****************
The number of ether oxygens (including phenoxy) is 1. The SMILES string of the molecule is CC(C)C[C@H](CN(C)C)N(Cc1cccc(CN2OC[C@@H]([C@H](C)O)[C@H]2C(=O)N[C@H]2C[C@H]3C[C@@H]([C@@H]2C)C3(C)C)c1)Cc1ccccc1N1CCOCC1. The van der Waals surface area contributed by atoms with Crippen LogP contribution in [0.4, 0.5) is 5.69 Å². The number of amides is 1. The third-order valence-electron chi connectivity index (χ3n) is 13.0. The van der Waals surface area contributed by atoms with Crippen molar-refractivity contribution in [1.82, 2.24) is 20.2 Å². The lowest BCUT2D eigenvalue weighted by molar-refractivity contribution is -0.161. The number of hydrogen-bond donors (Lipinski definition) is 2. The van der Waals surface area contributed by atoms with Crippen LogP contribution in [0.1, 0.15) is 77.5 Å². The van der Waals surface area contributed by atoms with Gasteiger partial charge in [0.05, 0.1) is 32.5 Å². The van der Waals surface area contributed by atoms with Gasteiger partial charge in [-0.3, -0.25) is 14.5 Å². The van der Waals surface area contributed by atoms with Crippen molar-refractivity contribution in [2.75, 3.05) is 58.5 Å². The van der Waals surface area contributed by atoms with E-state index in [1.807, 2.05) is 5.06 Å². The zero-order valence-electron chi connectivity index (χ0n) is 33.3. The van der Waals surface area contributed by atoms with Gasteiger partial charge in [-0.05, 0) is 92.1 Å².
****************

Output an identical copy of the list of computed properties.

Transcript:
The number of ether oxygens (including phenoxy) is 1. The SMILES string of the molecule is CC(C)C[C@H](CN(C)C)N(Cc1cccc(CN2OC[C@@H]([C@H](C)O)[C@H]2C(=O)N[C@H]2C[C@H]3C[C@@H]([C@@H]2C)C3(C)C)c1)Cc1ccccc1N1CCOCC1. The van der Waals surface area contributed by atoms with Crippen LogP contribution in [0.4, 0.5) is 5.69 Å². The number of amides is 1. The third-order valence-electron chi connectivity index (χ3n) is 13.0. The van der Waals surface area contributed by atoms with Crippen molar-refractivity contribution in [1.82, 2.24) is 20.2 Å². The lowest BCUT2D eigenvalue weighted by molar-refractivity contribution is -0.161. The number of hydrogen-bond donors (Lipinski definition) is 2. The van der Waals surface area contributed by atoms with Crippen LogP contribution in [0.1, 0.15) is 77.5 Å². The van der Waals surface area contributed by atoms with Gasteiger partial charge in [0.05, 0.1) is 32.5 Å². The van der Waals surface area contributed by atoms with Gasteiger partial charge in [-0.3, -0.25) is 14.5 Å². The van der Waals surface area contributed by atoms with Crippen molar-refractivity contribution in [2.75, 3.05) is 58.5 Å². The van der Waals surface area contributed by atoms with E-state index in [1.807, 2.05) is 5.06 Å². The zero-order valence-electron chi connectivity index (χ0n) is 33.3. The van der Waals surface area contributed by atoms with Gasteiger partial charge in [-0.05, 0) is 92.1 Å².